Since Jaime Robinson and Lisa Clunie launched their New York–based creative company in 2016, JOAN Creative has become the full-service agency the ad world almost didn’t see coming. Under Robinson and Clunie’s leadership, JOAN Creative was lauded as one of Ad Age’s agencies to watch in 2018. Just two years later, in 2020, it was named by Ad Age as a small agency of the year. And that same year, it welcomed sister production unit JOAN Studios and hired Wieden+Kennedy and Droga5 vet Lauren Costa as executive creative director.
JOAN Creative was born “at the intersection of audience and digital-first media,” says Robinson, who adds that it is one of the very few agencies that knows how to craft a big brand idea and execute it in modern digital spaces. In the old world of broadcast television, a multimillion-dollar spot falling flat could mean the end of a career, Clunie says. In digital, there’s more room to experiment. “You can move with the speed of culture in a much more interesting way,” Clunie says, and if you’re too married to any one of your executions or strategies, you will quickly find yourself unhappy. Her advice? Move with the times. Live with the times. And rise to the occasion. Companies should be responsive and inclusive, she says.
“We look for ways to tap into people’s creativity, to make connections and to get people involved,” Robinson says. And the result gets people’s attention, like how the agency turned heads in 2019 with its “Work Done” music video for Fiber One—a campaign that pumped new life into the brand with an honest look at women’s right to choose plastic surgery, while simultaneously introducing consumers to Fiber One Brownies’ product revamp. We’re talking blow-up lips, disappearing wrinkles and enhanced body parts, with a reality star–studded cast and a catchy song.
Besides being digital first, JOAN Creative is also lead by a team of women. In fact, the agency’s name pays homage to legendary figures such as Joan of Arc, Joan Chen and Joan Armatrading. “All of the Joans who have ever been super modern but also long lasting. They’re important to us even today,” Clunie says. “That’s the spirit of our company.”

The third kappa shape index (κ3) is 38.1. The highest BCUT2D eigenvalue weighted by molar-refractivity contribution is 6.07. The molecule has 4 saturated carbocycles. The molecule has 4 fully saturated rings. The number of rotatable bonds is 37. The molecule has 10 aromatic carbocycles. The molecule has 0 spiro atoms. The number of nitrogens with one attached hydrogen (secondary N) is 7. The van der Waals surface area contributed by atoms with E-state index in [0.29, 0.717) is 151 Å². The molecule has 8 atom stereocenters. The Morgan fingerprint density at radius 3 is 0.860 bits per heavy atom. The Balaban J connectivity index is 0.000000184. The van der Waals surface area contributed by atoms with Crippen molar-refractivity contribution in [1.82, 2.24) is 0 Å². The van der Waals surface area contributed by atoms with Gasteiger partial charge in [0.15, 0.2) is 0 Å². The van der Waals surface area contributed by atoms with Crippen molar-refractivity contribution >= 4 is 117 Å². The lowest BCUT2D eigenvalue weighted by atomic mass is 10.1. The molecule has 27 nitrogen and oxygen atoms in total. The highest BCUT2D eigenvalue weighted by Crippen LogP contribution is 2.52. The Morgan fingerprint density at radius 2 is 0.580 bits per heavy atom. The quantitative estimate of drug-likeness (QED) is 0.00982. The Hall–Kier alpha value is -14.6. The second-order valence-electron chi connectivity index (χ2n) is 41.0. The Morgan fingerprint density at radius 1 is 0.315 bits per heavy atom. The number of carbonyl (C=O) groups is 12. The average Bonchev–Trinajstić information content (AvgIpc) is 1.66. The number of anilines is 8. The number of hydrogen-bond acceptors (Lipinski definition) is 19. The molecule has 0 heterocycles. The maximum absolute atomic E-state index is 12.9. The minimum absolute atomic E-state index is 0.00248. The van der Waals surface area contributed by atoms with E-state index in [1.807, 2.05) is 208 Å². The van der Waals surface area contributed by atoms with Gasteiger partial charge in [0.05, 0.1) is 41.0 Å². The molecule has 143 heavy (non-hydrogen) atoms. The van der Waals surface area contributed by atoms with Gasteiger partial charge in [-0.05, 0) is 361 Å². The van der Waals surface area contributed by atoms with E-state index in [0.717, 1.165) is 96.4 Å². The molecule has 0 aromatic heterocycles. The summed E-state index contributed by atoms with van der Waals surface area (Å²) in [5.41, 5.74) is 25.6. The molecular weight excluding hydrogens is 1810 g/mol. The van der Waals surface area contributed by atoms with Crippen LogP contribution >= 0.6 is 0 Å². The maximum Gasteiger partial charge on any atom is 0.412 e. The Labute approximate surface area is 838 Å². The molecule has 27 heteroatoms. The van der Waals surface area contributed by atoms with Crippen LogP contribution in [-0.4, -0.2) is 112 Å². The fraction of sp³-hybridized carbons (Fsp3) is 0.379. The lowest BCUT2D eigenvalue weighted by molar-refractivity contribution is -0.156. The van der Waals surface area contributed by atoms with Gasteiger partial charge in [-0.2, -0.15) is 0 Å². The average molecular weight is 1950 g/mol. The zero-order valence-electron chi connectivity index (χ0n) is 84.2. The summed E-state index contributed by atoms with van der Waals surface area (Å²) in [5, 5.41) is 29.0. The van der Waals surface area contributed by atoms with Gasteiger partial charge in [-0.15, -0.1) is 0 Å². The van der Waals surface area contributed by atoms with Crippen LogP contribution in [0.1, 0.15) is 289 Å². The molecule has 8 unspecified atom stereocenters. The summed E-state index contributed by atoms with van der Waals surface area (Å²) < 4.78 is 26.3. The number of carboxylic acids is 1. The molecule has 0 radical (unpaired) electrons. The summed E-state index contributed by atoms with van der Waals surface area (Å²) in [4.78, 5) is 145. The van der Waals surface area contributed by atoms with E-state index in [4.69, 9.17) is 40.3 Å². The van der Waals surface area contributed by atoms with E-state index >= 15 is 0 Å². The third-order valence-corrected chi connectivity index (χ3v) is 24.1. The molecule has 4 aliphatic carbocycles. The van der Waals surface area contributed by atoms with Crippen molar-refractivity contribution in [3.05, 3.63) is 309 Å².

JOAN Creative considers itself to be a progressive company with women in leaderships and a diversity pledge to work with those who don’t have a major platform, giving them a fighting chance and “a place where they feel like they can bring their ideas to somebody who’s maybe a little more open to a different point of view,” Clunie says. As protests and calls of justice grew over the summer of 2020, JOAN Creative didn’t have a knee-jerk response. “We actually already have, frankly, a priority on how we create, with whom we create, how we cast and how we write insights,” Clunie says.
When Clunie and Robinson first met, Robinson was a top advertising executive who had just wrapped up her time as co–executive creative director at Wieden+Kennedy New York. Before that, she served as vice president, executive creative director, at Pereira O’Dell. During her tenure there, she led the creative development for a notable web series for Intel and Toshiba called The Beauty Inside. The campaign won both an Emmy and a Cannes Lions Cyber Grand Prix. All of that to say, she knew her way around the industry.
Still, Clunie was unlike others. Her brain worked in a way Robinson says she had never encountered. “Just the vision into the future that she had was so thrilling, I was like, ‘We’re going to be best friends,’” Robinson says.
Recalling the same story, Clunie gets a mischievous twinkle in her eye before breaking into a fit of laughter. Their meeting was an opportunity Clunie had been hoping for. She was serving as chief operating officer of Refinery29 at the time. It was a pivotal moment in the digital media platform’s history as it was dabbling in the experiential space with 29Rooms as well as in filmmaking with the Shatterbox short film platform. Clunie describes her background as big digital, interactive and “everything but advertising.” Throughout her tenure, she had never worked with a woman executive creative director. That was until she learned of Robinson. So, she reached out in hopes of bringing Robinson to the media company.
Fate had other plans. Robinson was already toying with the idea of launching a creative agency, and instead, the two settled on going into business together. They set out to shake up the ad world with a two-punch motto: make legendary brands modern and modern brands legendary.
One of their first clients was modern brand Netflix. Around the 2016 Emmy Awards, Netflix needed to extend the buzz around its content starring women talent. The agency came up with “Rules for the Modern Woman,” showing characters like Piper Chapman from Orange Is the New Black and Eleven from Stranger Things in an old-school-style etiquette video that seared JOAN’s name in the creative industry.